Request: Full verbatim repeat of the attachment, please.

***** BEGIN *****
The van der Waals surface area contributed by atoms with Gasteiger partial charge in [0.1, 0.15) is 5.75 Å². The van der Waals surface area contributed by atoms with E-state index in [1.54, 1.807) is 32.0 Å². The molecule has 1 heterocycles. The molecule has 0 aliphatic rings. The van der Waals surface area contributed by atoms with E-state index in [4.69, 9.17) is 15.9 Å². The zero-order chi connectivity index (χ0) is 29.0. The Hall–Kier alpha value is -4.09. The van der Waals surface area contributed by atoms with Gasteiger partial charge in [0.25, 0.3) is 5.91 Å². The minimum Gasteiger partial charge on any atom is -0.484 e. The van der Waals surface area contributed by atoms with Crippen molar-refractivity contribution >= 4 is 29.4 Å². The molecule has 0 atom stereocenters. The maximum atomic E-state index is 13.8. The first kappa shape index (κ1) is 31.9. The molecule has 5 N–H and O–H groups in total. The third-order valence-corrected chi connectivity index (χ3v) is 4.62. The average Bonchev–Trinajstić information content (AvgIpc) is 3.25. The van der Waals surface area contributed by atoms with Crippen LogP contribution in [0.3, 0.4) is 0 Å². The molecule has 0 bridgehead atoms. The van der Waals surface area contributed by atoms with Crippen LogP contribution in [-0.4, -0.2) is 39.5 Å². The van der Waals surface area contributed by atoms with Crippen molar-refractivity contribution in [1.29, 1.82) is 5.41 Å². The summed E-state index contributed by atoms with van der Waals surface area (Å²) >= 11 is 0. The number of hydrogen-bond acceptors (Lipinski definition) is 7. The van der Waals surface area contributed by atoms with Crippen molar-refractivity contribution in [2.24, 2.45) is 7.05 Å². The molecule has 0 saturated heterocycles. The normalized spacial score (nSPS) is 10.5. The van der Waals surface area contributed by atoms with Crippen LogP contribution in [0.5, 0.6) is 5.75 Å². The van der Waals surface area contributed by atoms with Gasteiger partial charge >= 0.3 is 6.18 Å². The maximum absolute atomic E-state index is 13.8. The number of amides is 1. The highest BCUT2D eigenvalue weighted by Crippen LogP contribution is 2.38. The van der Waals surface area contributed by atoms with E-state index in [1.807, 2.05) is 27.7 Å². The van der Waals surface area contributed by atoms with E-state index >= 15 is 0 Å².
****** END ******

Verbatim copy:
The van der Waals surface area contributed by atoms with Gasteiger partial charge in [0.1, 0.15) is 5.75 Å². The van der Waals surface area contributed by atoms with E-state index in [1.54, 1.807) is 32.0 Å². The molecule has 1 heterocycles. The molecule has 0 aliphatic rings. The van der Waals surface area contributed by atoms with E-state index in [4.69, 9.17) is 15.9 Å². The zero-order chi connectivity index (χ0) is 29.0. The Hall–Kier alpha value is -4.09. The van der Waals surface area contributed by atoms with Gasteiger partial charge in [0.25, 0.3) is 5.91 Å². The minimum Gasteiger partial charge on any atom is -0.484 e. The van der Waals surface area contributed by atoms with Crippen molar-refractivity contribution >= 4 is 29.4 Å². The molecule has 0 atom stereocenters. The maximum atomic E-state index is 13.8. The first kappa shape index (κ1) is 31.9. The molecule has 5 N–H and O–H groups in total. The third-order valence-corrected chi connectivity index (χ3v) is 4.62. The average Bonchev–Trinajstić information content (AvgIpc) is 3.25. The van der Waals surface area contributed by atoms with Crippen LogP contribution in [0.3, 0.4) is 0 Å². The molecule has 0 bridgehead atoms. The van der Waals surface area contributed by atoms with Crippen LogP contribution in [-0.4, -0.2) is 39.5 Å². The van der Waals surface area contributed by atoms with Crippen molar-refractivity contribution in [1.29, 1.82) is 5.41 Å². The summed E-state index contributed by atoms with van der Waals surface area (Å²) >= 11 is 0. The number of hydrogen-bond acceptors (Lipinski definition) is 7. The van der Waals surface area contributed by atoms with Crippen molar-refractivity contribution in [2.24, 2.45) is 7.05 Å². The molecule has 0 saturated heterocycles. The normalized spacial score (nSPS) is 10.5. The van der Waals surface area contributed by atoms with Crippen LogP contribution in [0.5, 0.6) is 5.75 Å². The van der Waals surface area contributed by atoms with Gasteiger partial charge >= 0.3 is 6.18 Å². The maximum absolute atomic E-state index is 13.8. The number of amides is 1. The highest BCUT2D eigenvalue weighted by Crippen LogP contribution is 2.38. The van der Waals surface area contributed by atoms with E-state index in [1.807, 2.05) is 27.7 Å². The van der Waals surface area contributed by atoms with E-state index >= 15 is 0 Å².